Guest Post: The Book Thief by Markus Zusak

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Screen shot 2013-03-13 at 10.58.08 AMToday’s guest post is brought to us by Jill L. Jill is an avid reader who lives in Illinois and is a stay-at-home mom for her three children and a goldfish. We are thrilled to share Jill’s review of The Book Thief on Land of Lost Books, especially as excitement builds and filming starts for the much anticipated movie adaption of Markus Zusak’s unforgettable story.

It’s just a small story really, about among other things: a girl, some words, an accordionist, some fanatical Germans, a Jewish fist-fighter, and quite a lot of thievery. . . .

The Book Thief is one of the most beautiful and poignant books I have ever read. The balance between the characters and the sometimes metaphorical world of the Holocaust was brilliant. The writing style grabbed me from the outset and I enjoyed envisioning all the metaphors and visions in my head as the story unfolded.

One of the things I found especially interesting when reading this book was that even though the story takes place in Germany during World War II, the suffering of the Jews is a backdrop to the real story, which is the development of all the characters and their role during World War II. Many books are written from the perspective of a Jewish person and I found it just as fascinating, being Jewish, in reading a story where the protagonists are not Jewish, but are helping a Jewish man during the Holocaust. Reading about young Germany and the infiltration of Hitler from a young person’s perspective was equally fascinating.Screen shot 2013-03-13 at 10.57.46 AM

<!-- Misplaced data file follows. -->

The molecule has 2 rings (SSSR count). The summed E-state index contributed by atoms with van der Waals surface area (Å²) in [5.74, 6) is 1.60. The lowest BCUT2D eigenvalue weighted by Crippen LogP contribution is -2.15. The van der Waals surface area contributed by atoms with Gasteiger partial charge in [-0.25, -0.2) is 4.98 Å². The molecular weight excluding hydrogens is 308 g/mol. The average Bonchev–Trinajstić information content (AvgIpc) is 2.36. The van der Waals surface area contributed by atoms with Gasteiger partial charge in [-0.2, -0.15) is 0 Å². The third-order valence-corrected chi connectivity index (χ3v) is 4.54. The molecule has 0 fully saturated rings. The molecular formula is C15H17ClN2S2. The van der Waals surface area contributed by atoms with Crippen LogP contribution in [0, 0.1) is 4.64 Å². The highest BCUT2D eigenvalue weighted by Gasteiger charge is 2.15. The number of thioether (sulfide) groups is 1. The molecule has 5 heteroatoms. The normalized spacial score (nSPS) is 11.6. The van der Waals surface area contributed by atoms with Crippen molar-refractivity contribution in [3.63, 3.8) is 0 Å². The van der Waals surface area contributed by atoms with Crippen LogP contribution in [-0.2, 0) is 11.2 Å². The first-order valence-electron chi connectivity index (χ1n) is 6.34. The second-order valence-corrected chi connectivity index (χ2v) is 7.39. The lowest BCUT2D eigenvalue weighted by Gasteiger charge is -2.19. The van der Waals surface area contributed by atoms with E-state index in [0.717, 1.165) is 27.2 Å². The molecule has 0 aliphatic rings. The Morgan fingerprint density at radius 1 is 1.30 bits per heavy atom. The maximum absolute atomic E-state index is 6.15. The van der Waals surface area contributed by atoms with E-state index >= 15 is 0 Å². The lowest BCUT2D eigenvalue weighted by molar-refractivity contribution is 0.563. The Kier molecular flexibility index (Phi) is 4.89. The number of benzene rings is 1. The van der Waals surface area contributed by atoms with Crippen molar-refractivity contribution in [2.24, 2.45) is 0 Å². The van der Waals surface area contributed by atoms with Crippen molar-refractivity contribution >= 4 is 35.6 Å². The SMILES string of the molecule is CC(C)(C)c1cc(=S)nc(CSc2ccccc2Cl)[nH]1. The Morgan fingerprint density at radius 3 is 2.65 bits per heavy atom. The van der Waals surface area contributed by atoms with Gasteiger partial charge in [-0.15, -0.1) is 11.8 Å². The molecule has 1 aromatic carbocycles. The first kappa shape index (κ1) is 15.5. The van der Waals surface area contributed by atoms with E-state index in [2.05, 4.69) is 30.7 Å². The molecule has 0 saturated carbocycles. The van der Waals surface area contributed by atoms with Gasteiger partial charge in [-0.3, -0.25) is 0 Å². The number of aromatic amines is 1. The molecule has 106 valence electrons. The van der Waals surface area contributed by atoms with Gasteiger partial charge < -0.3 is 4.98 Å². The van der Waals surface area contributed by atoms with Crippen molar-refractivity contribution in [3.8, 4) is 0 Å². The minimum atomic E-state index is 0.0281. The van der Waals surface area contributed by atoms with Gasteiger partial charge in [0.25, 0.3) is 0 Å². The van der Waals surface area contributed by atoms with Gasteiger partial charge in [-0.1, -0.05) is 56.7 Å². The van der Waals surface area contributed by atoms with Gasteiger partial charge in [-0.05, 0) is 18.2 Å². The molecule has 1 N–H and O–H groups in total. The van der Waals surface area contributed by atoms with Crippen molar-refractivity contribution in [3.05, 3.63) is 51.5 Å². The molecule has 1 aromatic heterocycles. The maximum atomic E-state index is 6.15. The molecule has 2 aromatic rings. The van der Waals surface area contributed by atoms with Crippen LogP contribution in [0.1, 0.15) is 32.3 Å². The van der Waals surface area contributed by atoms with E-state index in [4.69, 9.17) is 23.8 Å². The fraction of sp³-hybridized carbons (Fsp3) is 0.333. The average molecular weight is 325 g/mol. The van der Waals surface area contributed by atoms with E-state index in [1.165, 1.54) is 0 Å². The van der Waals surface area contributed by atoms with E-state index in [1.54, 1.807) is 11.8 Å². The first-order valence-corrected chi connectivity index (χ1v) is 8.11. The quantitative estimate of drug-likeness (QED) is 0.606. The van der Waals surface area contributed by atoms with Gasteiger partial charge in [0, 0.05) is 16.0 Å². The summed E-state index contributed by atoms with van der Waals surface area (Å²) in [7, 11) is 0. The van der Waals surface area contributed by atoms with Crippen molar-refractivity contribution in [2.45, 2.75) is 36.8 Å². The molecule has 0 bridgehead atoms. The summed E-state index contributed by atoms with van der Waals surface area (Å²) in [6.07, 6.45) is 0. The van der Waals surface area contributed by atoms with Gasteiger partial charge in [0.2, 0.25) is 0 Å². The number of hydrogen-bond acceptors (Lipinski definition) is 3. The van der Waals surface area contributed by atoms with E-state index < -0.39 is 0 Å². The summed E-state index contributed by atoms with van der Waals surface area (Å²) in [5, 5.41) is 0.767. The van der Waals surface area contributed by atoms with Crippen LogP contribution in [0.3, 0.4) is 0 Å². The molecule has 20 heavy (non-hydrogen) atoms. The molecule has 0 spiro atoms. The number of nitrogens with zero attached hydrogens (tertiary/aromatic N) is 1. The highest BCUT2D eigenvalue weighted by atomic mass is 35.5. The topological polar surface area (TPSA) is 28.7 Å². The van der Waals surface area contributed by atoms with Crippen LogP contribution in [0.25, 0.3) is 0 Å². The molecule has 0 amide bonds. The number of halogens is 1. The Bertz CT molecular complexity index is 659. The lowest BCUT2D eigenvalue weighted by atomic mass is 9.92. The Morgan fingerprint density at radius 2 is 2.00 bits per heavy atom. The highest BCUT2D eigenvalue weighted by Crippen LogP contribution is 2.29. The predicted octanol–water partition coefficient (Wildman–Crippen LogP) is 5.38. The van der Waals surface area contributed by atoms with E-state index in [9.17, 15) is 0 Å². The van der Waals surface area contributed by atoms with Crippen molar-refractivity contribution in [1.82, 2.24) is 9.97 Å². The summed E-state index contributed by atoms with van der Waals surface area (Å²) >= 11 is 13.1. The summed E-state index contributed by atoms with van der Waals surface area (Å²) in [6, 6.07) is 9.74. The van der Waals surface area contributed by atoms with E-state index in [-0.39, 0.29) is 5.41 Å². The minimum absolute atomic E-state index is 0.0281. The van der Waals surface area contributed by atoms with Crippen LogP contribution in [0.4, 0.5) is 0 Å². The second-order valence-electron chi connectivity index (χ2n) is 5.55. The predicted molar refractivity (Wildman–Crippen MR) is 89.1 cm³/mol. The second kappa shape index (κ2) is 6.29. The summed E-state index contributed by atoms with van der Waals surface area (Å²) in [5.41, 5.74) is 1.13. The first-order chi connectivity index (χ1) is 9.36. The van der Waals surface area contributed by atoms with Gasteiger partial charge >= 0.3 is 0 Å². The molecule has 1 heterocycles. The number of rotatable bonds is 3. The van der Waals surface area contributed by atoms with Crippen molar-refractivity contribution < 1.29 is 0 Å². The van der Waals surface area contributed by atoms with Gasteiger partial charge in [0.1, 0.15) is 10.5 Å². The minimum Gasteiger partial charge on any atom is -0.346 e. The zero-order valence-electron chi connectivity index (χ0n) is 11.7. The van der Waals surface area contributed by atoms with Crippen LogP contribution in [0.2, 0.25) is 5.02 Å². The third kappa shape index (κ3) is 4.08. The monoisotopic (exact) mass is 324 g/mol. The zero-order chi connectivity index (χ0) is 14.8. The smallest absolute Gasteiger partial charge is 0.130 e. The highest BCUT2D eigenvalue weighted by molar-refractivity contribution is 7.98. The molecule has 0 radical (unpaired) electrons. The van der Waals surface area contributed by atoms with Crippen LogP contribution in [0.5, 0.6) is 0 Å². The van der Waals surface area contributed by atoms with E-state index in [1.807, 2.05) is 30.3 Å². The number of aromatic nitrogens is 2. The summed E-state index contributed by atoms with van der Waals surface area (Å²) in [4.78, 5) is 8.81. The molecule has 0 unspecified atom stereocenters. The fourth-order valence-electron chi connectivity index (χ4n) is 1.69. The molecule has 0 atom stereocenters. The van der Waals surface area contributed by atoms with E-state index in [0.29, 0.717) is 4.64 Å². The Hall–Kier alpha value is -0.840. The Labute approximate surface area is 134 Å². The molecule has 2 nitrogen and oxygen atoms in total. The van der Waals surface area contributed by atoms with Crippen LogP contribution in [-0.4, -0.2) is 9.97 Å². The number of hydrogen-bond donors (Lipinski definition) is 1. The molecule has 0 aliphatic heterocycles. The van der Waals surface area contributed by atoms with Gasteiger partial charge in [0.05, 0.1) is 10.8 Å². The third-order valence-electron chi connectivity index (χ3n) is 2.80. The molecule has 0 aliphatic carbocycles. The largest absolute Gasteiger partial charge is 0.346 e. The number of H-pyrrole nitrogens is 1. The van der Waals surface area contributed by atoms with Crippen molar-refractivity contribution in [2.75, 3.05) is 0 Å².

In The Book Thief, the characters grab you immediately and I was torn as to who I liked more, whether it be Liesel, Hans, Rudy or Max. Each character served a purpose the entire story and there were many windows into their souls as to what kept them living and breathing each day.

I loved the beauty of the written word and how everything, however subtle, came full circle to Death’s door and the Holocaust. For example, the domino scene…the writings of Max…and how actual words as much as anything else were to blame for most of the problems Germany faced during World War II.

I recommend this book not only to people interested in a fantastic story about human relationships and World War II, but to anyone willing to enter a world where the written word is so brilliantly honored on the written page.

Have you read The Book Thief? Do you have a book that you would love to see on the big screen?

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Interested in reading The Book Thief? Add it to your GoodReads, find it at your local library or one of the retailers below.

In print:
Amazon | Powell’s | Barnes & Noble

E-book:
Kindle | Nook

7 Responses

  1. The Book Thief was immediately placed on my list of all time favorite books after I read it. The narrative point of view is unique, the characters stick with you, and the message about the power of words is amazing. I passed it out last spring for World Book Night and I really hope those who received the book from me found it to be just as beautiful as I did.

  2. Thank you for the lovely review of this awesome book. I too, recommend it all over the place. Though all the characters are so finely wrought, I think that after Leisl, Rudy ends up being my favorite. I held out hope for that kiss until the end.

  3. I would love to see the book The Guernsey Literary and Potato Peel Pie Society made into a movie or The Story of Beautiful Girl. Both books were wonderfully engaging with great characters and touching moments, plot twists, and interesting times in history.
    I am currently reading The Book Thief and was brought to your post by my friend Jill above. Thanks!

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